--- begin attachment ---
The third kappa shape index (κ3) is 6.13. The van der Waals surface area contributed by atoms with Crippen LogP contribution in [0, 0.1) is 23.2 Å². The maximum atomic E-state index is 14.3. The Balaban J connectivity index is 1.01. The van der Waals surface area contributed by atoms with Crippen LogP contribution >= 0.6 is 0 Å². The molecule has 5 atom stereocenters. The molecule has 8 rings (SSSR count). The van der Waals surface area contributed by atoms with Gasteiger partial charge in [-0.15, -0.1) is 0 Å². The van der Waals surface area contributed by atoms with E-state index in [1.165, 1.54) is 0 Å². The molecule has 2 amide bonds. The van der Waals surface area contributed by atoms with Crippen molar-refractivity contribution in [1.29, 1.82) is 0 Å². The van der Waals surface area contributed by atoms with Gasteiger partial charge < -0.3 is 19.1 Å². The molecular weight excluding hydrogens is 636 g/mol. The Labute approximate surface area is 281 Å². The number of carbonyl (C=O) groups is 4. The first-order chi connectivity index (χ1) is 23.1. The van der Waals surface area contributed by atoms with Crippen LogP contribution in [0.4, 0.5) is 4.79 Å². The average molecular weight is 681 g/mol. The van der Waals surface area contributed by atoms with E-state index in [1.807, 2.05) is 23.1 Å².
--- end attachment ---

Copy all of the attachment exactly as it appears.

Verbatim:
The third kappa shape index (κ3) is 6.13. The van der Waals surface area contributed by atoms with Crippen LogP contribution in [0, 0.1) is 23.2 Å². The maximum atomic E-state index is 14.3. The Balaban J connectivity index is 1.01. The van der Waals surface area contributed by atoms with Crippen LogP contribution >= 0.6 is 0 Å². The molecule has 5 atom stereocenters. The molecule has 8 rings (SSSR count). The van der Waals surface area contributed by atoms with Gasteiger partial charge in [-0.15, -0.1) is 0 Å². The van der Waals surface area contributed by atoms with E-state index in [1.165, 1.54) is 0 Å². The molecule has 2 amide bonds. The van der Waals surface area contributed by atoms with Crippen molar-refractivity contribution in [1.29, 1.82) is 0 Å². The van der Waals surface area contributed by atoms with Gasteiger partial charge < -0.3 is 19.1 Å². The molecular weight excluding hydrogens is 636 g/mol. The Labute approximate surface area is 281 Å². The number of carbonyl (C=O) groups is 4. The first-order chi connectivity index (χ1) is 23.1. The van der Waals surface area contributed by atoms with Crippen LogP contribution in [0.4, 0.5) is 4.79 Å². The average molecular weight is 681 g/mol. The van der Waals surface area contributed by atoms with E-state index in [1.807, 2.05) is 23.1 Å².